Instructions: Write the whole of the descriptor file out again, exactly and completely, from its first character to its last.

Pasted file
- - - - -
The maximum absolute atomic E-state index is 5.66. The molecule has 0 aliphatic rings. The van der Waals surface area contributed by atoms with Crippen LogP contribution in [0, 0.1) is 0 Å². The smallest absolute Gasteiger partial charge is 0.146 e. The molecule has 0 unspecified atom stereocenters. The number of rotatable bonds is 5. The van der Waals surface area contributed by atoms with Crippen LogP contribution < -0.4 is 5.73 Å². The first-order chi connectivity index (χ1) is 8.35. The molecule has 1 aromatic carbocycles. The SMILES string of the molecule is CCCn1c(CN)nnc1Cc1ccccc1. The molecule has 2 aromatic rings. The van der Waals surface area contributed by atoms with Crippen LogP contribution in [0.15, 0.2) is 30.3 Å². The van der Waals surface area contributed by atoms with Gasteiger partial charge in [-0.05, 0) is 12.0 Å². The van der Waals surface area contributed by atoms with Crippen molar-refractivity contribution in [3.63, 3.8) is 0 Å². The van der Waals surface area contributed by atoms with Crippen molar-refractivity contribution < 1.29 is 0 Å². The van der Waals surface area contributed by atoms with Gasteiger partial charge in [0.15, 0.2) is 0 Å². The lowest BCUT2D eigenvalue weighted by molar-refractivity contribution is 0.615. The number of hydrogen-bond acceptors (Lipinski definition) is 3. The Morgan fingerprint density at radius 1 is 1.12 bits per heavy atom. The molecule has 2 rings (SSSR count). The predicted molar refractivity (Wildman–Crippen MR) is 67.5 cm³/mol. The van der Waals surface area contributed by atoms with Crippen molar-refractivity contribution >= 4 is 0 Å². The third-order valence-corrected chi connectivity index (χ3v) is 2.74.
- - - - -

The maximum absolute atomic E-state index is 5.66. The molecule has 0 aliphatic rings. The van der Waals surface area contributed by atoms with Crippen LogP contribution in [0, 0.1) is 0 Å². The smallest absolute Gasteiger partial charge is 0.146 e. The molecule has 0 unspecified atom stereocenters. The number of rotatable bonds is 5. The van der Waals surface area contributed by atoms with Crippen LogP contribution < -0.4 is 5.73 Å². The first-order chi connectivity index (χ1) is 8.35. The molecule has 1 aromatic carbocycles. The SMILES string of the molecule is CCCn1c(CN)nnc1Cc1ccccc1. The molecule has 2 aromatic rings. The van der Waals surface area contributed by atoms with Crippen LogP contribution in [0.15, 0.2) is 30.3 Å². The van der Waals surface area contributed by atoms with Gasteiger partial charge in [-0.05, 0) is 12.0 Å². The van der Waals surface area contributed by atoms with Crippen molar-refractivity contribution in [3.63, 3.8) is 0 Å². The van der Waals surface area contributed by atoms with Crippen molar-refractivity contribution < 1.29 is 0 Å². The van der Waals surface area contributed by atoms with Gasteiger partial charge in [0.15, 0.2) is 0 Å². The lowest BCUT2D eigenvalue weighted by molar-refractivity contribution is 0.615. The number of hydrogen-bond acceptors (Lipinski definition) is 3. The Morgan fingerprint density at radius 1 is 1.12 bits per heavy atom. The molecule has 2 rings (SSSR count). The predicted molar refractivity (Wildman–Crippen MR) is 67.5 cm³/mol. The van der Waals surface area contributed by atoms with Crippen molar-refractivity contribution >= 4 is 0 Å². The third-order valence-corrected chi connectivity index (χ3v) is 2.74.